Tuesday, August 26, 2008

Investment Sins Part 5 - Avarice

Avarice (another word for "greed"), our 4th discussed sin, strikes most investors during the peak of a bull market or during the middle of a raging bull market. It will be rather self-explanatory to the informed reader that greed is part of a normal investor's psychology, and therefore should be controlled as part of the fear/greed combination which occurs in such potent fashion while investing in the stock market.

However, what may not be obvious is that avarice can take different forms and may manifest itself in different ways (through various behaviours). The objective of this post is to highlight the various forms of avarice, how they are demonstrated and how to effectively curb such behaviour and prevent it from ruining our investing lives. First of all, Mr. Fertig's book points out that greedy investors tend to be unrealistic investors. To give an example, one may invest with the proper research framework and do their requisite reading and valuation tests to look for a suitable investment. However, when it comes to expectations of returns, avarice causes the investor to have wildly unrealistic expectations. He may envision a 200% rise in the stock price over a period of a year, or errorneously believe that his company is the best in the industry and immune to downturns. Such unrealistic expectations usually cause an investor to lose focus of reality and may cause recklessness and deep disappointment.

Another consequence of excessive greed is the desire to chase performance, which may result in even poorer performance than if one had just "stayed put". One example given in the book is the chasing of "hot" mutual funds (unit trusts) in the hope of maximizing returns. The greedy investor will "hop" from one year's top fund to next year's top fund, all the while switching from one to another in the (vain) hope of maximizing his wealth. However, this is usually a losing strategy as there is no guarantee that this year's top performing fund will continue to outperform. Frictional costs related to switching (some funds charge upfront sales charges) may also work to erode gains. leaving the investor worse off than if he had just invested in a low turnover, low expense ratio index fund !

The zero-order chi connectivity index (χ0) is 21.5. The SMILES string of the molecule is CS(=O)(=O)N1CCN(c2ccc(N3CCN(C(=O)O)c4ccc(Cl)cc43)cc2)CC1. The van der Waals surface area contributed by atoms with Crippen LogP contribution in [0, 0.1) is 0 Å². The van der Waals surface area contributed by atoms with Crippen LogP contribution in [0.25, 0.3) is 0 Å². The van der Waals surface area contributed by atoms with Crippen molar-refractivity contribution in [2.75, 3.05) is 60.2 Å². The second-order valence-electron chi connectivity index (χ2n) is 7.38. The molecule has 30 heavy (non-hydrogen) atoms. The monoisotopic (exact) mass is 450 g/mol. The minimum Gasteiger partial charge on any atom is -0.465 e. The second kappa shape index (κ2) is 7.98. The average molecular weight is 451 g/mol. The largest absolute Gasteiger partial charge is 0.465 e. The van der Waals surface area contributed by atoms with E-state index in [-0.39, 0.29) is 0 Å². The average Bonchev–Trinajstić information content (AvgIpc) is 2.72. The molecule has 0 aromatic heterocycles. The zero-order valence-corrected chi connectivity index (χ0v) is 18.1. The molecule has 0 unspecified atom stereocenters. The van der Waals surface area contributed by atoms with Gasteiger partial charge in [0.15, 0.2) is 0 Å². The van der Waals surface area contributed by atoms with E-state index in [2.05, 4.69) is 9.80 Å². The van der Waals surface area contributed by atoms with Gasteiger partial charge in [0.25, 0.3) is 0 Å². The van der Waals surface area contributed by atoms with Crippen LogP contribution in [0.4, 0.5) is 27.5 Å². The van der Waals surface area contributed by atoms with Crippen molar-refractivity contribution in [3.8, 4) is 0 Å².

A third result of greed is the failure to do proper due diligence. Greedy investors often throw caution to the wind and "invest" based on tips and rumours, with the hope of a windfall or jackpot (akin to lottery gambling). Such moves are often detrimental as investing based on such scanty and subjective information usually means the investor ends up not knowing what he is investing in, and this almost always spells trouble !

A further effect of greed is that it prevents investors from studiously monitoring their current investments for signs of any trouble. A greedy investor always assumes the best in his investments and fails to spot signs which may affect the companies which he invests in. This is a case of selective perception and the greedy investor wishes to look out for information which affirms his avarice, rather than objectively assessing information in order to make a more informed decision on whether to hold, or sell an under-performing investment.

The key to preventing greed from affecting our investment lives starts with proper self-control and being realistic. For example, it is unrealistic to expect to "beat" or even equal the performance of investing legends such as Peter Lynch, Warren Buffett and John Templeton. As retail investors, most of us are just average folk and therefore should accept a decent return on investment (in the region of 5-6% per annum is fair). Also, train yourself to assess an investment in an objective, calm and rational manner, so that greed does not cloud one's judgement and make an investment seem much better than it really is. And, probably the most difficult thing to do is to convince yourself that the market will eventually reward the patient, long-term investor and punish those who speculted without doing their due dilligence. In other words, greed does not pay and only in the long-term will this become obvious.